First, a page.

REVIEW: 'The Choice' promotes muddled worldview

by Michael Foust, |

CHICAGO (Christian Examiner) – We're one week from Valentine's Day—that time of the year when we buy flowers, write sweet notes, enjoy a candlelight dinner and perhaps even take in a "chick flick" or two.

To its credit, "The Choice" is far cleaner than most romantic dramas. It simply would have been far more enjoyable had the film crew toned down the PG-13 content.

Moviegoers looking for a romantic drama have only one new option in theaters this weekend: "The Choice" (PG-13), which is based on a book by Nicholas Sparks, the same author who brought us "The Notebook" and "Dear John," and who has now seen 11 of his books turned into movies.

"The Choice" follows the story of a young studious woman named Gabby (Teresa Palmer) who moves into a house next door to a man her age named Travis (Benjamin Walker)—a man who is anything but studious and who takes pride in being a, well, ladies' man.

"He ain't never going to commit," says one of his married friends.

Travis enjoys women, boats (the movie is set in a coastal down), fishing and drinking, and his dog – and he doesn't want anything interrupting his fun bachelor life. But then he meets Gabby, a woman quite unlike other women he's met: She's offended by his off-color humor, and she initially finds him repulsive. She is, in other words, hard to get. He keeps pursuing her, though, and once she falls for him, he must decide if he will continue his "playboy ways" or settle down with the new woman he loves. Later in the movie—once they're married and have children—an even bigger choice is presented to him.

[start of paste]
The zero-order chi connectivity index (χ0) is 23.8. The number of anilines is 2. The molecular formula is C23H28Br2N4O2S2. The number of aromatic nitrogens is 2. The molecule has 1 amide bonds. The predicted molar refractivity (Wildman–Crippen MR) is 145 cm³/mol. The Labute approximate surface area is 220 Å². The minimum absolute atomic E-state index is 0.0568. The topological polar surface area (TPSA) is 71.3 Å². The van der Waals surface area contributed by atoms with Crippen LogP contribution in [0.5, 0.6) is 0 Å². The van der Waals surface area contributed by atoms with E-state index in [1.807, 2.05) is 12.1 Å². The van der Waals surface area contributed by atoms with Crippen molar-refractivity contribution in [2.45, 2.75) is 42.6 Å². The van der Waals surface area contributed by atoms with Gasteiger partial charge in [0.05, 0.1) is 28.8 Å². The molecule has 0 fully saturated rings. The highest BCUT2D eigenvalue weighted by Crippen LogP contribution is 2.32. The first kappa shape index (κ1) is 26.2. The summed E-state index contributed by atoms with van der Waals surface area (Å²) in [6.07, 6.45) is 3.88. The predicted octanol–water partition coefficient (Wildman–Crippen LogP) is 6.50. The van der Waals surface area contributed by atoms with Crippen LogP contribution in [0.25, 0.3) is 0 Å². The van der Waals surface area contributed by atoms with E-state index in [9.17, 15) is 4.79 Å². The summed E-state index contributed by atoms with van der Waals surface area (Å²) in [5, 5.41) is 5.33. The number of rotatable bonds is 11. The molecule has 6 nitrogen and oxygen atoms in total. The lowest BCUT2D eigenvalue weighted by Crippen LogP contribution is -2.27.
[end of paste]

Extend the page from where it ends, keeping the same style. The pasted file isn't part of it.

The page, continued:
"The Choice," when viewed through a Christian lens -- is like so many romantic dramas today: There's lots to like but plenty not to like.

First, the good: Marriage is upheld as the ideal. Even when Travis is flirting with multiple ladies, he is hanging out with happily married men and women (and their children). They're the ones he invites to cookouts and to boat rides. He witnesses first-hand the joy in their lives and learns that the best things in life do not involve partying, getting drunk and chasing girls. Later in the movie, when he is married, we see him enjoying life with his kids: fishing, eating ice cream, pushing them in the swing. "The Choice" also does a nice job upholding commitment within marriage when he is faced with a decision that could end their relationship.

Now, for the bad: "The Choice" has quite a bit of baggage that will offend some viewers. Even though Travis and Gabby do settle down and get married, they sleep with one another prior to that. (The film has no nudity but does contain one scene – an unnecessary one – that shows far too much skin.) Strangely, this all takes place in the midst of Gabby trying to change Travis – bringing up the subject of God in conversations (he doesn't believe in Him) and even dragging Travis to a church service. Sadly, we don't see any negative consequences of their fooling around. The story takes place near a beach, so we see people in swimsuits. There's also nearly 30 instances of coarse language (mostly d---, h--- and a--). Finally, Travis enjoys crude, sexually suggestive jokes.

As for the entertainment value? It starts off interesting enough but slows considerably in the second half.

To its credit, "The Choice" is far cleaner than most romantic dramas. It simply would have been far more enjoyable had the film crew toned down the PG-13 content.

"The Choice" is rated PG-13 for sexual content, language and thematic issues.

Entertainment rating: 2.5 out of 5. Family friendly rating: 2.5 out of 5.

Post-movie discussion topics: pre-marital sex – what does the movie get wrong about its consequences?; married life vs. single life; Travis' final choice in the movie – what would you have done?